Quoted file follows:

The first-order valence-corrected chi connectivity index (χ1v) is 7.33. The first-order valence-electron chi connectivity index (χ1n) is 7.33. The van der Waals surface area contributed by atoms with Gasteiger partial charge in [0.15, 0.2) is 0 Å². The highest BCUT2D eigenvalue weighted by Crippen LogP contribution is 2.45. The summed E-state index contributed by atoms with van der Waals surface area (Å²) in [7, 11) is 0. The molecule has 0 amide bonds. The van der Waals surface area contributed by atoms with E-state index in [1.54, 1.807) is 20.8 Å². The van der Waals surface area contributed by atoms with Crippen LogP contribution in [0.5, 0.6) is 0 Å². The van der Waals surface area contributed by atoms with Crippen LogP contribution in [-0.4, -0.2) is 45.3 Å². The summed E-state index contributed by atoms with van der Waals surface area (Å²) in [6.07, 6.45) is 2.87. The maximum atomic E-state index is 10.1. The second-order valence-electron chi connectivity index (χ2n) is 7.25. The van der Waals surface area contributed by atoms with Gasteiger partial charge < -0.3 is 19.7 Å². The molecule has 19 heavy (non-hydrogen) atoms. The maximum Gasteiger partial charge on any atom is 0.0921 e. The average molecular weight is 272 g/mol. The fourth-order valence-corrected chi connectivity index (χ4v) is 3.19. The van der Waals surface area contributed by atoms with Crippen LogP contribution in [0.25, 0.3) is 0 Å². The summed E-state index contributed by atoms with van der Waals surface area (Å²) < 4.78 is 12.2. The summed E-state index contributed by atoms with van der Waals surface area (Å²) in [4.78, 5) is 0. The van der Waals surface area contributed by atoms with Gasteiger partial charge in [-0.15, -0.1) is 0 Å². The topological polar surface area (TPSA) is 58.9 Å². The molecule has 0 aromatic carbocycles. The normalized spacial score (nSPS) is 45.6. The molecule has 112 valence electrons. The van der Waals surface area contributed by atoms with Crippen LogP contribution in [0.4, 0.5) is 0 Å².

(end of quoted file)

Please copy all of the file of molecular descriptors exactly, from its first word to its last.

The first-order valence-corrected chi connectivity index (χ1v) is 7.33. The first-order valence-electron chi connectivity index (χ1n) is 7.33. The van der Waals surface area contributed by atoms with Gasteiger partial charge in [0.15, 0.2) is 0 Å². The highest BCUT2D eigenvalue weighted by Crippen LogP contribution is 2.45. The summed E-state index contributed by atoms with van der Waals surface area (Å²) in [7, 11) is 0. The molecule has 0 amide bonds. The van der Waals surface area contributed by atoms with E-state index in [1.54, 1.807) is 20.8 Å². The van der Waals surface area contributed by atoms with Crippen LogP contribution in [0.5, 0.6) is 0 Å². The van der Waals surface area contributed by atoms with Crippen LogP contribution in [-0.4, -0.2) is 45.3 Å². The summed E-state index contributed by atoms with van der Waals surface area (Å²) in [6.07, 6.45) is 2.87. The maximum atomic E-state index is 10.1. The second-order valence-electron chi connectivity index (χ2n) is 7.25. The van der Waals surface area contributed by atoms with Gasteiger partial charge < -0.3 is 19.7 Å². The molecule has 19 heavy (non-hydrogen) atoms. The maximum Gasteiger partial charge on any atom is 0.0921 e. The average molecular weight is 272 g/mol. The fourth-order valence-corrected chi connectivity index (χ4v) is 3.19. The van der Waals surface area contributed by atoms with Crippen LogP contribution in [0.25, 0.3) is 0 Å². The summed E-state index contributed by atoms with van der Waals surface area (Å²) < 4.78 is 12.2. The summed E-state index contributed by atoms with van der Waals surface area (Å²) in [4.78, 5) is 0. The van der Waals surface area contributed by atoms with Gasteiger partial charge in [-0.15, -0.1) is 0 Å². The topological polar surface area (TPSA) is 58.9 Å². The molecule has 0 aromatic carbocycles. The normalized spacial score (nSPS) is 45.6. The molecule has 112 valence electrons. The van der Waals surface area contributed by atoms with Crippen LogP contribution in [0.4, 0.5) is 0 Å².